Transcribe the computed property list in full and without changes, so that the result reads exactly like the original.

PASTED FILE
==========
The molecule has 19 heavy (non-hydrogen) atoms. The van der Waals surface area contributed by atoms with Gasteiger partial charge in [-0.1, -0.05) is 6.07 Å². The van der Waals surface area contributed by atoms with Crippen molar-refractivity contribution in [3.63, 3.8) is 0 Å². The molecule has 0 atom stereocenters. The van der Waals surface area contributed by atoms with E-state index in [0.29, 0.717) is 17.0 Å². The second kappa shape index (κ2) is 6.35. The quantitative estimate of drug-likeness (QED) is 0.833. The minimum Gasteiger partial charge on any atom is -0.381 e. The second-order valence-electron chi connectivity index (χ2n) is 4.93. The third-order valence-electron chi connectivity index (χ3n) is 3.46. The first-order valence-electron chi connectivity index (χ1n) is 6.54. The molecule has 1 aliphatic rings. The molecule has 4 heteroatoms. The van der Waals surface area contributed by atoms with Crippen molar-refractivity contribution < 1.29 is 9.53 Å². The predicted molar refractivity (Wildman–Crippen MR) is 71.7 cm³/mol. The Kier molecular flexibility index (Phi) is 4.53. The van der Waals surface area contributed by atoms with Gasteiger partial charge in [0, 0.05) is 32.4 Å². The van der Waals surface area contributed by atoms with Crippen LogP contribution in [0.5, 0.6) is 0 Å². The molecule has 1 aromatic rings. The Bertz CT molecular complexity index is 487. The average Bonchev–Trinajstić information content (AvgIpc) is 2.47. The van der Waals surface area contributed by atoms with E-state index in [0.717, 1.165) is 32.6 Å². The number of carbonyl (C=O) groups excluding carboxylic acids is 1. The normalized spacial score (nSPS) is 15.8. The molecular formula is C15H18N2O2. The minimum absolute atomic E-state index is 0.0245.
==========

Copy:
The molecule has 19 heavy (non-hydrogen) atoms. The van der Waals surface area contributed by atoms with Gasteiger partial charge in [-0.1, -0.05) is 6.07 Å². The van der Waals surface area contributed by atoms with Crippen molar-refractivity contribution in [3.63, 3.8) is 0 Å². The molecule has 0 atom stereocenters. The van der Waals surface area contributed by atoms with E-state index in [0.29, 0.717) is 17.0 Å². The second kappa shape index (κ2) is 6.35. The quantitative estimate of drug-likeness (QED) is 0.833. The minimum Gasteiger partial charge on any atom is -0.381 e. The second-order valence-electron chi connectivity index (χ2n) is 4.93. The third-order valence-electron chi connectivity index (χ3n) is 3.46. The first-order valence-electron chi connectivity index (χ1n) is 6.54. The molecule has 1 aliphatic rings. The molecule has 4 heteroatoms. The van der Waals surface area contributed by atoms with Crippen molar-refractivity contribution < 1.29 is 9.53 Å². The predicted molar refractivity (Wildman–Crippen MR) is 71.7 cm³/mol. The Kier molecular flexibility index (Phi) is 4.53. The van der Waals surface area contributed by atoms with Gasteiger partial charge in [0, 0.05) is 32.4 Å². The van der Waals surface area contributed by atoms with Crippen LogP contribution in [0.5, 0.6) is 0 Å². The molecule has 1 aromatic rings. The Bertz CT molecular complexity index is 487. The average Bonchev–Trinajstić information content (AvgIpc) is 2.47. The van der Waals surface area contributed by atoms with E-state index in [0.717, 1.165) is 32.6 Å². The number of carbonyl (C=O) groups excluding carboxylic acids is 1. The normalized spacial score (nSPS) is 15.8. The molecular formula is C15H18N2O2. The minimum absolute atomic E-state index is 0.0245.